The New York Times reported Wednesday that one of Governor Kathy Hochul’s top advisers is based in Colorado, thousands of miles from the state whose policies he is influencing.
According to the Times, Adam Sullivan is a somewhat mysterious figure who is disliked by some in the governor’s orbit both for his political advice and his treatment of peers. Several people who spoke to the Times described him as “disparaging subordinates, especially younger women” as well as “marginalizing those who disagreed with him.” He is also responsible for a risky messaging decision made early in Hochul’s bid for a full term as governor, one that would follow her campaign all the way to November.
Last spring, Hochul’s team cut a 30-second ad focused on crime and keeping the city safe, but Sullivan suggested focusing on abortion instead and the TV spot ultimately never ran. Then crime became a significant topic in the governor’s race, first as Hochul was attacked from the right during the Democratic primary by then-Congressman Tom Suozzi, who painted her as weak on the issue, particularly when it came to bail reform. That same line of attack was used to great effect by her Republican opponent in the general, Lee Zeldin, who came within striking distance of Hochul in late polling, prompting a more crime-focused strategy in the waning weeks of the campaign. In the end, Hochul won by six points, though Democrats dropped four House seats in the state, largely because of Republican attacks on crime.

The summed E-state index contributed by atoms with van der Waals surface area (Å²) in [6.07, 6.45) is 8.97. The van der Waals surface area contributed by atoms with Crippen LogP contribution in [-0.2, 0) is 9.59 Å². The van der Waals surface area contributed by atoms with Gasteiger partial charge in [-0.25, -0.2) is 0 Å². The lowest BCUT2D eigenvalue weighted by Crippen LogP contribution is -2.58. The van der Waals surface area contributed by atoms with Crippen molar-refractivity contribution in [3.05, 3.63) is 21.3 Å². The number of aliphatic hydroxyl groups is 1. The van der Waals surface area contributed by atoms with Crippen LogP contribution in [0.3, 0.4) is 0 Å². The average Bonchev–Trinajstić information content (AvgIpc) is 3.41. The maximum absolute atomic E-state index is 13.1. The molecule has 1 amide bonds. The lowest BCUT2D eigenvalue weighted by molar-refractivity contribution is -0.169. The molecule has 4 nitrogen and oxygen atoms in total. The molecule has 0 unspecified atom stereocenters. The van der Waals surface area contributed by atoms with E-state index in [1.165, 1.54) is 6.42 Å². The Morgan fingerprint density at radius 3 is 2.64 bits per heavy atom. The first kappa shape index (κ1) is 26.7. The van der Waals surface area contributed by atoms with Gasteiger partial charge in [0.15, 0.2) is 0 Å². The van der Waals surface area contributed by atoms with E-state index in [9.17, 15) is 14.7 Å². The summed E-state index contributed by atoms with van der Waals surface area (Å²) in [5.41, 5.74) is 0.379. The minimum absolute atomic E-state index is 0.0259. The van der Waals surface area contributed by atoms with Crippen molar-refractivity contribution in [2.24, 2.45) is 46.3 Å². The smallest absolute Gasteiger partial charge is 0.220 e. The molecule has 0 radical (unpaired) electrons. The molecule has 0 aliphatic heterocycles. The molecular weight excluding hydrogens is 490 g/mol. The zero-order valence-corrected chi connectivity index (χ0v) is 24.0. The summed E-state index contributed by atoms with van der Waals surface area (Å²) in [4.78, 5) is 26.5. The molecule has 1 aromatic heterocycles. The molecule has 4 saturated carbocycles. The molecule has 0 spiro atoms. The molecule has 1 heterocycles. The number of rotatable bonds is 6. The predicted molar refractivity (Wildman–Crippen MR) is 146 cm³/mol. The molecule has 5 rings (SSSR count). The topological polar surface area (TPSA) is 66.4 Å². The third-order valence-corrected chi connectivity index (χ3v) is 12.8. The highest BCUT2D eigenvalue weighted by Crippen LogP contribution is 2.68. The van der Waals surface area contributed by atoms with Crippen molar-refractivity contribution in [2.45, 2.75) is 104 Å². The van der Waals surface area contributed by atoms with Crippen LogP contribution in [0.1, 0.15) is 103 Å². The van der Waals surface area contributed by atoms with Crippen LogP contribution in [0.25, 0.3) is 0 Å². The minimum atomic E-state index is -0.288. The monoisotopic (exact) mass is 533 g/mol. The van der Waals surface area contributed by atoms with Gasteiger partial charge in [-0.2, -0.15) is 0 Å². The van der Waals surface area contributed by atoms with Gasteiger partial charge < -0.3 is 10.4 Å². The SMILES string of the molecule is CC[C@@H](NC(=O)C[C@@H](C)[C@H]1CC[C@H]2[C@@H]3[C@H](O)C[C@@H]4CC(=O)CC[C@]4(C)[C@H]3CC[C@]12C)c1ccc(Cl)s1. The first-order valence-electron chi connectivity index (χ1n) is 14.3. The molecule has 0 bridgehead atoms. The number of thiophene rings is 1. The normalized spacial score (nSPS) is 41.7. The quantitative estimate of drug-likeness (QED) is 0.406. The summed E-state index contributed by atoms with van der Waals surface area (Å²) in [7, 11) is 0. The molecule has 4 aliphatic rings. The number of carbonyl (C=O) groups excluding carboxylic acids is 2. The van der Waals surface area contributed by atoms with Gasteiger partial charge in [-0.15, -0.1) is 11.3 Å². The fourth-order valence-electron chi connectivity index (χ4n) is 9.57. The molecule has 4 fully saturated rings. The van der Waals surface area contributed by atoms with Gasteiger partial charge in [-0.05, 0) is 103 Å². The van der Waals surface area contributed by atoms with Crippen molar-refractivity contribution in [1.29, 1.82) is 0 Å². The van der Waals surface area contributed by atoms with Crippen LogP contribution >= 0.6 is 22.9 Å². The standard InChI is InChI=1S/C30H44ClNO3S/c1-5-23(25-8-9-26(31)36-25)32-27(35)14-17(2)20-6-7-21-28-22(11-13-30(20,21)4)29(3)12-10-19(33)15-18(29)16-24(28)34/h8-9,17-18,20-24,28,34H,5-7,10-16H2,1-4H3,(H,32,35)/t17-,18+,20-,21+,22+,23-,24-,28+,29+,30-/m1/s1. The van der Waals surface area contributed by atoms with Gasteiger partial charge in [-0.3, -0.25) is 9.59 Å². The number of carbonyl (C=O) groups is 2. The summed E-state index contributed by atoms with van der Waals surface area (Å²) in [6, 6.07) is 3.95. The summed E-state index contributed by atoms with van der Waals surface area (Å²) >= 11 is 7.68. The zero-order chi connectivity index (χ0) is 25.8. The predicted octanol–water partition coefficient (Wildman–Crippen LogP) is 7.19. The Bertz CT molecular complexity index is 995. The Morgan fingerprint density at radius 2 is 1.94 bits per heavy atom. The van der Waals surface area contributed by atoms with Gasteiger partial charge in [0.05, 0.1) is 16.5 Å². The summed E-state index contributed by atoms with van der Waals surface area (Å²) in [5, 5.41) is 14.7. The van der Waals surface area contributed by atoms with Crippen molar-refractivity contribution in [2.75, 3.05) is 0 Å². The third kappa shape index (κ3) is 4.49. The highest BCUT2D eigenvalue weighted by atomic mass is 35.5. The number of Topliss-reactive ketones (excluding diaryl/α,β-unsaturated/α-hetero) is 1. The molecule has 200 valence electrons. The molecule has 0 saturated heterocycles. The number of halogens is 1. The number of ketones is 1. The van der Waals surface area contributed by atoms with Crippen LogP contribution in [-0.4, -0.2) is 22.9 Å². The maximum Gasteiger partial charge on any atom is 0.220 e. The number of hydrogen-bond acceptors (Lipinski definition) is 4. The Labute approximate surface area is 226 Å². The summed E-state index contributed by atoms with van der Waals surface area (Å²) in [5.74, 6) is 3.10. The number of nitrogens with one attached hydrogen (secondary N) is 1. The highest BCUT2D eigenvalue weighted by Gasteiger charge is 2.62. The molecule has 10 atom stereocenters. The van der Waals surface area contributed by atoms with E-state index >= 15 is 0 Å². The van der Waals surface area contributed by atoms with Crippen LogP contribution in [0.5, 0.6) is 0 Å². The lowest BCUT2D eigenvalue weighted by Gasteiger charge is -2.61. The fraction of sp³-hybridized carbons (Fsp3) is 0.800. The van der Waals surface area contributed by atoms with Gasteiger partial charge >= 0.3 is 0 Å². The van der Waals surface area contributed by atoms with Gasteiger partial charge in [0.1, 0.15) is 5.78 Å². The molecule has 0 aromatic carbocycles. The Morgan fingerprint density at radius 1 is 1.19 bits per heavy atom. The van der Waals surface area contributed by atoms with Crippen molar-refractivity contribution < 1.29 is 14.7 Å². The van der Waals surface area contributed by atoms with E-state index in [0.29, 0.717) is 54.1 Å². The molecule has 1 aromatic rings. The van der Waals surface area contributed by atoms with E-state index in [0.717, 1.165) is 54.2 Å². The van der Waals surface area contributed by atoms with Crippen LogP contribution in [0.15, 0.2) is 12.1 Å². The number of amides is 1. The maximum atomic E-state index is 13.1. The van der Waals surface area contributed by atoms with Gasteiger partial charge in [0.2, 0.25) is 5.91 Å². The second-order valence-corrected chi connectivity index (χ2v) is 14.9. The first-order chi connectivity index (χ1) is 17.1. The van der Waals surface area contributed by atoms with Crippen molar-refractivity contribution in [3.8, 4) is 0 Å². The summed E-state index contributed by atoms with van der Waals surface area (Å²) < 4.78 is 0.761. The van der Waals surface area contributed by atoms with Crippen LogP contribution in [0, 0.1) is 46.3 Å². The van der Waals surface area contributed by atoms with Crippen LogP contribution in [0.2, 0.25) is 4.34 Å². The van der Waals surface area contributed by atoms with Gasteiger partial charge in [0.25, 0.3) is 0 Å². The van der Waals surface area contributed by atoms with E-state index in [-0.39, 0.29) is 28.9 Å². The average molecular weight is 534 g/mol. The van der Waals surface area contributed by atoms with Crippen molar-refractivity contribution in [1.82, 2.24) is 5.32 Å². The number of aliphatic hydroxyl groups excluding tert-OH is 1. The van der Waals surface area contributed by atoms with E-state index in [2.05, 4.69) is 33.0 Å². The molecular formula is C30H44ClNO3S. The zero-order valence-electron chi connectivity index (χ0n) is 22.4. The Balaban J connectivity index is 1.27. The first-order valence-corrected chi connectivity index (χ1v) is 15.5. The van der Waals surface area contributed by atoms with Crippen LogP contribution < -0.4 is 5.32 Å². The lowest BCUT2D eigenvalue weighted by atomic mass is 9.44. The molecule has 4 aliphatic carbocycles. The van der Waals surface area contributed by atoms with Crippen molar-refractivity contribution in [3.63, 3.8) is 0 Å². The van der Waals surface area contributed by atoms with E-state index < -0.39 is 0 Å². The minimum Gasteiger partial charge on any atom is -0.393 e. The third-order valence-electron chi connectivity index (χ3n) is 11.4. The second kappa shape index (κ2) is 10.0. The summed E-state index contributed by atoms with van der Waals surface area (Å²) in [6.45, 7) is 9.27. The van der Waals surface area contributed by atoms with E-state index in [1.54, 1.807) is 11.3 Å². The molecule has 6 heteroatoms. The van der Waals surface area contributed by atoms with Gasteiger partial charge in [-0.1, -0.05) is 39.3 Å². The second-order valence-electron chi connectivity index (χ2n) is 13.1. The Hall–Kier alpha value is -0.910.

Sullivan had previously served as Hochul’s campaign manager during her successful 2011 bid for Congress from her native Buffalo. Since then, he continues to advise the governor and has played a key role in her administration despite being based in Boulder, Colorado. He heads ACS Campaign Consulting, which the Times notes has received $50,000 from Hochul’s campaign since 2021. But sources tell the outlet Sullivan also likely receives a portion of the campaign’s ad spending, which means he has potentially netted at least $500,000.
Sullivan also had a hand in another controversial move by Hochul: her selection of Hector LaSalle to be the state’s first Latino chief judge of the court of appeals. The pick was swiftly denounced by many members of her own party who felt some of the justice’s past decisions were too conservative. But Hochul stuck by her pick, and the Senate Judiciary Committee voted down LaSalle’s nomination. A court challenge later forced a vote before the full State Senate, which also rejected the judge. Hochul later appointed Rowan Wilson to the role, and he was quickly approved by the Legislature.
In a statement, Sullivan said, “I have always tried to treat everyone with respect and regret that there are people who feel I did not meet that bar.”